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Am J Emerg Med. 1989 Sep;7(5):469-73.

Common clinical features as predictors of bacterial diarrhea in infants.

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  • 1Dana Scholars Program, University of Pennsylvania, Philadelphia.


Identification of infants with bacterial diarrhea during the first year of life is important to limit potentially serious complications, but indications for stool leukocyte examination and culture are not well defined. The ability of three clinical features--temperature, history of blood in the stool, and stool frequency--to predict the presence of bacterial gastroenteritis was analyzed. Over a 1-year period, 108 (10.4%) bacterial pathogens were isolated from 1,035 infants aged less than 1 year with diarrhea. Bacterial culture was positive in 14.9% of cases from May to October, compared with 6.2% of cases from November to April. A history of blood in the stool was the best individual predictor with sensitivity of 39%, specificity of 88%, and a positive predictive value of 30%. Temperature greater than 39 degrees C had sensitivity of 34% and specificity of 85%; greater than or equal to 10 stools in 24 hours had sensitivity of 28% and specificity of 85%. Using combinations of factors, we identified (1) a group of patients at high risk for bacterial diarrhea (infants with two of the three factors studied); (2) a low-risk group (those with temperature less than or equal to 38 degrees C, less than 10 stools in 24 hours, and the absence of blood in the stool); and (3) a group at intermediate risk for bacterial diarrhea (all other patients). We recommend routine stool cultures for infants with a high-risk combination. Additional clinical and laboratory features, such as stool leukocytes, should be studied among patients in the intermediate-risk group.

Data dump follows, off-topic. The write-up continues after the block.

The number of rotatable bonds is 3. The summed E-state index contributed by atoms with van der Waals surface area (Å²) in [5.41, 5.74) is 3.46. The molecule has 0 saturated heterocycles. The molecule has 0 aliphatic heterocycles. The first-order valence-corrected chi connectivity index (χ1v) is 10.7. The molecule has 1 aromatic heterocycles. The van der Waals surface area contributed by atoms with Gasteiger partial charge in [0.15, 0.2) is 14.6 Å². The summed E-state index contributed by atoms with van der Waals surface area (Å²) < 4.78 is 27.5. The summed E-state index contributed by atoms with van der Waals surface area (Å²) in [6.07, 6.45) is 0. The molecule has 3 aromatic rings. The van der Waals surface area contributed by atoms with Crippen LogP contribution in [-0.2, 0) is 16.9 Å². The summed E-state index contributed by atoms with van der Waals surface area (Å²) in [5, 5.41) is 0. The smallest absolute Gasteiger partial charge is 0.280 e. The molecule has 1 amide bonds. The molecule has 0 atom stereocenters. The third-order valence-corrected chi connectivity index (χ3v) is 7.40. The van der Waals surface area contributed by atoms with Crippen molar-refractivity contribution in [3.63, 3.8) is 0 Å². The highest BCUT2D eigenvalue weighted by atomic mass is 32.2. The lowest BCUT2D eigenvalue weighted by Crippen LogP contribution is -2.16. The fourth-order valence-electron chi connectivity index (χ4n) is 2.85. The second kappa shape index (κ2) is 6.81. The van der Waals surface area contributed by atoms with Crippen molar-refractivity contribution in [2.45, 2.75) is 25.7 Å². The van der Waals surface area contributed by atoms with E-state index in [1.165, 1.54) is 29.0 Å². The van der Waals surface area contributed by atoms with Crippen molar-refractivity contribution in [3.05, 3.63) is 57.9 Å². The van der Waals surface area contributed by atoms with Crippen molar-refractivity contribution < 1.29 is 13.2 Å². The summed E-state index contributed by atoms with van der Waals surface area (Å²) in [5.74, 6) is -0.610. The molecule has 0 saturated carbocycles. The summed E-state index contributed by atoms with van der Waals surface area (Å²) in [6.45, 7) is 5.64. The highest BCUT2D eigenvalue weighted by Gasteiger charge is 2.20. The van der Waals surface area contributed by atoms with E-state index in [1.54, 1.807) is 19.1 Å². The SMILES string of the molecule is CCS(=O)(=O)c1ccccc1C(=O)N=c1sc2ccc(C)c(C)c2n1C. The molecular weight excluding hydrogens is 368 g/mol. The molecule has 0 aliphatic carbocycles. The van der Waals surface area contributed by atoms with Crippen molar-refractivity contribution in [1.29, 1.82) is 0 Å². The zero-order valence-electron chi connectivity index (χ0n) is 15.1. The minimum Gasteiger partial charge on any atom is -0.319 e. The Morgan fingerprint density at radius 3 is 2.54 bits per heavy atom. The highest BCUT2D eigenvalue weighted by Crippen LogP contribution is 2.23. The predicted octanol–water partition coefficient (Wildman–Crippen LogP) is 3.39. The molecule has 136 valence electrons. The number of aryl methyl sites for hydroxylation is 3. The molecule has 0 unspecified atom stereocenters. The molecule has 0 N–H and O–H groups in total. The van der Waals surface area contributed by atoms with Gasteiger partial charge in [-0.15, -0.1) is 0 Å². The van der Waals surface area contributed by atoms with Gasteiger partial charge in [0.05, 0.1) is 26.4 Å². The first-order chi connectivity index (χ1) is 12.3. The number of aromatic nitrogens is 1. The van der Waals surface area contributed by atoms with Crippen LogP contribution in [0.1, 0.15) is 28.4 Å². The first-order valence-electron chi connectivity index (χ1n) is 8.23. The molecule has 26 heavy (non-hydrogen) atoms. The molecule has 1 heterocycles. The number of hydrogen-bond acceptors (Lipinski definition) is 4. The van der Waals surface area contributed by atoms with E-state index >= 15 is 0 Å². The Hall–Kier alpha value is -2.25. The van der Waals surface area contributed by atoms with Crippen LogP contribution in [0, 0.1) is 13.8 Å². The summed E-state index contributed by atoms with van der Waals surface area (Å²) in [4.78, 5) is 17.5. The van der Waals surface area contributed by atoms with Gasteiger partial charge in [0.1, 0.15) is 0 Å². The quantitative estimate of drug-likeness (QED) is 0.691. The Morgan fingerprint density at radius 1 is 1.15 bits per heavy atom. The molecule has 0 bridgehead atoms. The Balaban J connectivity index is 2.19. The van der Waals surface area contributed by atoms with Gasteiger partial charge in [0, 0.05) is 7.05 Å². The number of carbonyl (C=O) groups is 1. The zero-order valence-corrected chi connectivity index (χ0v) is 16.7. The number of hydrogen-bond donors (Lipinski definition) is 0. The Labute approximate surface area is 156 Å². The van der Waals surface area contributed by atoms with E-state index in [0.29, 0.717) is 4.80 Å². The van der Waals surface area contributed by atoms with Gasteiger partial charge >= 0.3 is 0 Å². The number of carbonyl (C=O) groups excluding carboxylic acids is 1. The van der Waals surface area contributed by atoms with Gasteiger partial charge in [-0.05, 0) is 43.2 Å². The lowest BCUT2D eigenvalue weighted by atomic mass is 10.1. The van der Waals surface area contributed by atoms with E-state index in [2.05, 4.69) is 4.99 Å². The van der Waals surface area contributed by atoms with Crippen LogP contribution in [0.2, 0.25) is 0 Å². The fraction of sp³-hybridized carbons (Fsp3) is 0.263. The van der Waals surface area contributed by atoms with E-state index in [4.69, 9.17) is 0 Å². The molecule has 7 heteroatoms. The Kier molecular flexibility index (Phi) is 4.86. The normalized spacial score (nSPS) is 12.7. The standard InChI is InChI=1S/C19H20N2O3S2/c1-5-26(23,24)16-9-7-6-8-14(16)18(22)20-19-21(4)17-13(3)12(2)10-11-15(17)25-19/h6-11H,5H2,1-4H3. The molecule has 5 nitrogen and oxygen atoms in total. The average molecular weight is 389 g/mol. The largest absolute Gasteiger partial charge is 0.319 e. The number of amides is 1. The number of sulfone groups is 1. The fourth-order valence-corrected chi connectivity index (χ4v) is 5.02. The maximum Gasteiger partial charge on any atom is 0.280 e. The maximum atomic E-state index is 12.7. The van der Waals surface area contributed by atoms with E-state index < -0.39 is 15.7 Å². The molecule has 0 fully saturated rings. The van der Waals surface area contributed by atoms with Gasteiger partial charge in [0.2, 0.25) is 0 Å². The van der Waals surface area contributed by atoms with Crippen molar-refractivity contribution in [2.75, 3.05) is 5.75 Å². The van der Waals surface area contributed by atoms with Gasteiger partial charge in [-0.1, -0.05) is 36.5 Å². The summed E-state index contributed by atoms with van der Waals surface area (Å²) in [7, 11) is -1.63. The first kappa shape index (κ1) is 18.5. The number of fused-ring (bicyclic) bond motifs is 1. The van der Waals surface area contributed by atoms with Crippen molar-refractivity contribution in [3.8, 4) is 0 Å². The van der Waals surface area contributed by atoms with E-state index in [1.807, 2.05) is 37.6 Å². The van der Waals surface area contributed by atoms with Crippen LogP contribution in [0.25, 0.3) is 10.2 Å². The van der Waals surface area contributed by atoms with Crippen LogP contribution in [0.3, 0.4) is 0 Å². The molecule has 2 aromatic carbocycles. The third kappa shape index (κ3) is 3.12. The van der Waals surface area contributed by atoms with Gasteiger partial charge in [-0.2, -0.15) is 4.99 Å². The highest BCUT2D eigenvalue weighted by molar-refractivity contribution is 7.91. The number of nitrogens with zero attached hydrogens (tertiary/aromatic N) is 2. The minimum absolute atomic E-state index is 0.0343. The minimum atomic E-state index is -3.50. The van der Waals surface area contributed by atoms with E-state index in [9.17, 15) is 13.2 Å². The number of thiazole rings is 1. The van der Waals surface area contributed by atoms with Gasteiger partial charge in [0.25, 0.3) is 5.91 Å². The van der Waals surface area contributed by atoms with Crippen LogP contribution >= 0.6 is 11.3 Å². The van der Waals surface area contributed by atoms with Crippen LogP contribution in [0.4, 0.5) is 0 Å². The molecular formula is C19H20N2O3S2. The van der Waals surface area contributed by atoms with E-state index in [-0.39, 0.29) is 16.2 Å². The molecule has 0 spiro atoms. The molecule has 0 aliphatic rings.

[PubMed - indexed for MEDLINE]
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